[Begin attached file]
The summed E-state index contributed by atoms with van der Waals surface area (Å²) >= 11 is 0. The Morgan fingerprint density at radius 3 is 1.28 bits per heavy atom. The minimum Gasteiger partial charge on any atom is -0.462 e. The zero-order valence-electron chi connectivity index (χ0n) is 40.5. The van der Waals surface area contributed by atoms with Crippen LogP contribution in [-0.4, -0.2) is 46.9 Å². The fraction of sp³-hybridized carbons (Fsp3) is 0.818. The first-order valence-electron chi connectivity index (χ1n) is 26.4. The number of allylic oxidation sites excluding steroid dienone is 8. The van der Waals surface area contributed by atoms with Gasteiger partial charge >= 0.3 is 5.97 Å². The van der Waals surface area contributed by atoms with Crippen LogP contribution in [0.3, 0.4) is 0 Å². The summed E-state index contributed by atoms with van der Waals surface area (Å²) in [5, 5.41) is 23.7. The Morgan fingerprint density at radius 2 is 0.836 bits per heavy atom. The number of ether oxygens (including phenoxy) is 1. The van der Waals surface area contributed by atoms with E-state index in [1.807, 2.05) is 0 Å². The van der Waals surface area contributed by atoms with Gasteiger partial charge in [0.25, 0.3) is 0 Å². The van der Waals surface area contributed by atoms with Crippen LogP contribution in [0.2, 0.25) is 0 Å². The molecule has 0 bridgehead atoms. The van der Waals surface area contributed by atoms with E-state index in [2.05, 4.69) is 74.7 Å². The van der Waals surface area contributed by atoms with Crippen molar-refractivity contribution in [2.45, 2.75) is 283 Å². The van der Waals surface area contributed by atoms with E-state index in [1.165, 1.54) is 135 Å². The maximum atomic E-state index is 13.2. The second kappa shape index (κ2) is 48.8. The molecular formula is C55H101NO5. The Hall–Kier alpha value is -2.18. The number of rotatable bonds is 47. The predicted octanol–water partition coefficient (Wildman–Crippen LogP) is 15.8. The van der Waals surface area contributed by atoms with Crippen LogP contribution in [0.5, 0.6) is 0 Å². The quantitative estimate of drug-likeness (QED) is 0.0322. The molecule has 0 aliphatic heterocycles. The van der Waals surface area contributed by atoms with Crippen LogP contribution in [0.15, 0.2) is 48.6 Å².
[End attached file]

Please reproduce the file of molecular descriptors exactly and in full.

The summed E-state index contributed by atoms with van der Waals surface area (Å²) >= 11 is 0. The Morgan fingerprint density at radius 3 is 1.28 bits per heavy atom. The minimum Gasteiger partial charge on any atom is -0.462 e. The zero-order valence-electron chi connectivity index (χ0n) is 40.5. The van der Waals surface area contributed by atoms with Crippen LogP contribution in [-0.4, -0.2) is 46.9 Å². The fraction of sp³-hybridized carbons (Fsp3) is 0.818. The first-order valence-electron chi connectivity index (χ1n) is 26.4. The number of allylic oxidation sites excluding steroid dienone is 8. The van der Waals surface area contributed by atoms with Gasteiger partial charge >= 0.3 is 5.97 Å². The van der Waals surface area contributed by atoms with Crippen LogP contribution in [0.3, 0.4) is 0 Å². The summed E-state index contributed by atoms with van der Waals surface area (Å²) in [5, 5.41) is 23.7. The Morgan fingerprint density at radius 2 is 0.836 bits per heavy atom. The number of ether oxygens (including phenoxy) is 1. The van der Waals surface area contributed by atoms with E-state index in [1.807, 2.05) is 0 Å². The van der Waals surface area contributed by atoms with Gasteiger partial charge in [0.25, 0.3) is 0 Å². The van der Waals surface area contributed by atoms with Crippen LogP contribution in [0.2, 0.25) is 0 Å². The molecule has 0 bridgehead atoms. The van der Waals surface area contributed by atoms with E-state index in [2.05, 4.69) is 74.7 Å². The van der Waals surface area contributed by atoms with Crippen molar-refractivity contribution in [2.45, 2.75) is 283 Å². The van der Waals surface area contributed by atoms with E-state index in [1.165, 1.54) is 135 Å². The maximum atomic E-state index is 13.2. The second kappa shape index (κ2) is 48.8. The molecular formula is C55H101NO5. The Hall–Kier alpha value is -2.18. The number of rotatable bonds is 47. The predicted octanol–water partition coefficient (Wildman–Crippen LogP) is 15.8. The van der Waals surface area contributed by atoms with Crippen LogP contribution in [0.5, 0.6) is 0 Å². The quantitative estimate of drug-likeness (QED) is 0.0322. The molecule has 0 aliphatic heterocycles. The van der Waals surface area contributed by atoms with Crippen LogP contribution in [0.15, 0.2) is 48.6 Å².